“Place of Imagination”
Fall is my favorite time of year, probably because it was the time that I could put on my winter coat, fashion it as my Batman cape and get lost in the woods as if it were Gotham City.
There was a pecan orchard outside of my grandmother’s home where I would spend countless hours letting my imagination run free. The pecan orchard was a great place to play and to dream. It was a place where I learned to create amazing things from limited resources. I had many adventures climbing and falling out of the trees, making homemade bow and arrows from the branches, eating the pecans when I got hungry, and getting angry like Charlie Brown when the trees would eat my kite. My latest work is a reflection of those times.
The trees are without foliage because it indicates the fall season. The child in the winter coat is an image of what I used to look like at that time. The branch in my hand was not only a tool that I would use but it was a kind of companion that would keep me company on my adventures. The fallen tree in the middle of this acrylic painting is symbolic of obstacles in my path that through my imagination, I would figure out a way over, around or through. I hope you’ve enjoyed this glimpse into my Place of Imagination and that it will encourage you to find your place to “Unleash Your Creativity!”
I was born and raised in Greenville, Mississippi, an area well known for its cotton crops, catfish farms and blues music. A lot of my childhood was spent with my great-grandparents in the smaller town of Metcalfe and I have fond memories of those early years even though I experienced a great deal of poverty and lack. Metcalfe was where I developed most of my childhood friends and where I also had a lot of adventures. I remember riding my bike on the dirt roads for miles and often finding myself running away from the packs of wild dogs that would be on the loose. There were tall lanes in the cotton fields where I played even though I was terrified by the low flying crop dusters that would periodically soar over me.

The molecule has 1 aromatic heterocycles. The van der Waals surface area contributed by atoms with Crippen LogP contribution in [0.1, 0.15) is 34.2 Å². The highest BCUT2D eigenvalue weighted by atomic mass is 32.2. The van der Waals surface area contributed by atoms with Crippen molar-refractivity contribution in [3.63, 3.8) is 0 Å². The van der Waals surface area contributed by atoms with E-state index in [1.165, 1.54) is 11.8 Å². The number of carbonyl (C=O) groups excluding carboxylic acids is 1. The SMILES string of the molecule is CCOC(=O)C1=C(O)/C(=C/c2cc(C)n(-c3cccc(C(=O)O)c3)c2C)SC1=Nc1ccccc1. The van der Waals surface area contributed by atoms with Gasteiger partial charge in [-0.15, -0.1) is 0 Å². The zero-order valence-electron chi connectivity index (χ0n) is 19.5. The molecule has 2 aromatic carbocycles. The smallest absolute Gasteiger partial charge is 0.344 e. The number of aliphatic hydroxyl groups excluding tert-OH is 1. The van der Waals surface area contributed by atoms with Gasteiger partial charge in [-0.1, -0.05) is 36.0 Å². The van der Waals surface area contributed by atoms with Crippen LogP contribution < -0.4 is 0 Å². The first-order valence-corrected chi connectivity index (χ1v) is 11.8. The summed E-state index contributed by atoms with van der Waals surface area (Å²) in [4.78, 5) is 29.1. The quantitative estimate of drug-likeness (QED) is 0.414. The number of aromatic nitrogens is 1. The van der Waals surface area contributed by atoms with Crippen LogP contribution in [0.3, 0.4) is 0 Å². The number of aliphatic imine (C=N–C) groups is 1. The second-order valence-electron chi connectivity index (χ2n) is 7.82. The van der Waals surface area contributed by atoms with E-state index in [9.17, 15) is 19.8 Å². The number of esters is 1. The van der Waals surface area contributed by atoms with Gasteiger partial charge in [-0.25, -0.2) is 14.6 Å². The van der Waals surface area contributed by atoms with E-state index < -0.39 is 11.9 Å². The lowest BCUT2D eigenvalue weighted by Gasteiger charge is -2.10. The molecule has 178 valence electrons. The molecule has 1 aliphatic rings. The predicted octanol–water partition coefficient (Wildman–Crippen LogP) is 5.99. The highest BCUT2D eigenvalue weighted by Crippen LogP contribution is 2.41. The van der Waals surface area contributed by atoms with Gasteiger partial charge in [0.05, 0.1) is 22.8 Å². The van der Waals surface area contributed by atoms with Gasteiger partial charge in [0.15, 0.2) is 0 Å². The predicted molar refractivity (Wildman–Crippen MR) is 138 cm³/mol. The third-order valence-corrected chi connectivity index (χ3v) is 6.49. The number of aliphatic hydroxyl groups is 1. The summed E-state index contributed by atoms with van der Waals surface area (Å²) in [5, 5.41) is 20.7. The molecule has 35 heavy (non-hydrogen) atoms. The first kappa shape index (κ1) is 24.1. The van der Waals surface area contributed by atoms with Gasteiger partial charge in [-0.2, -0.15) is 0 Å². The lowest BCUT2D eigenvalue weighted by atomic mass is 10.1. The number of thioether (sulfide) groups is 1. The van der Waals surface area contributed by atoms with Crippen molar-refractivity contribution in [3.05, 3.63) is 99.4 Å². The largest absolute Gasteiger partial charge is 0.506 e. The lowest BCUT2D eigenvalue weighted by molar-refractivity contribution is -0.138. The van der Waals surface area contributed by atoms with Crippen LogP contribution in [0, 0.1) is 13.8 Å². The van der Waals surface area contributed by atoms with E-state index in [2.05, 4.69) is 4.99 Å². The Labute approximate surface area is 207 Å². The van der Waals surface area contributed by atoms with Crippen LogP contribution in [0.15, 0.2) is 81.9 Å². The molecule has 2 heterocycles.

There were a number of back-roads that my family would take when we drove to Metcalfe. Along those roads we would see tiny shacks that would be the home of multiple generations of families. My family got our start in a house very similar to these shacks, one that sat along a creek bank beside a dirt road in the country. My grandfather, Cliff Robinson Sr., lived in a home like this until his death at the age of 85.
As I spent time reflecting upon childhood memories, I decided to make one of these shacks the subject of my next painting project. After experimenting with watercolors for my very first painting, I wanted to get a feel for how acrylics would perform and hoped that I had a little more control of the acrylics than I did with the watercolors. Both experiences proved to be equally challenging and very exhilarating.
Here’s a brief video that shows the process I used to produce my 1st acrylic painting.
Until next time…Unleash Your Creativity!
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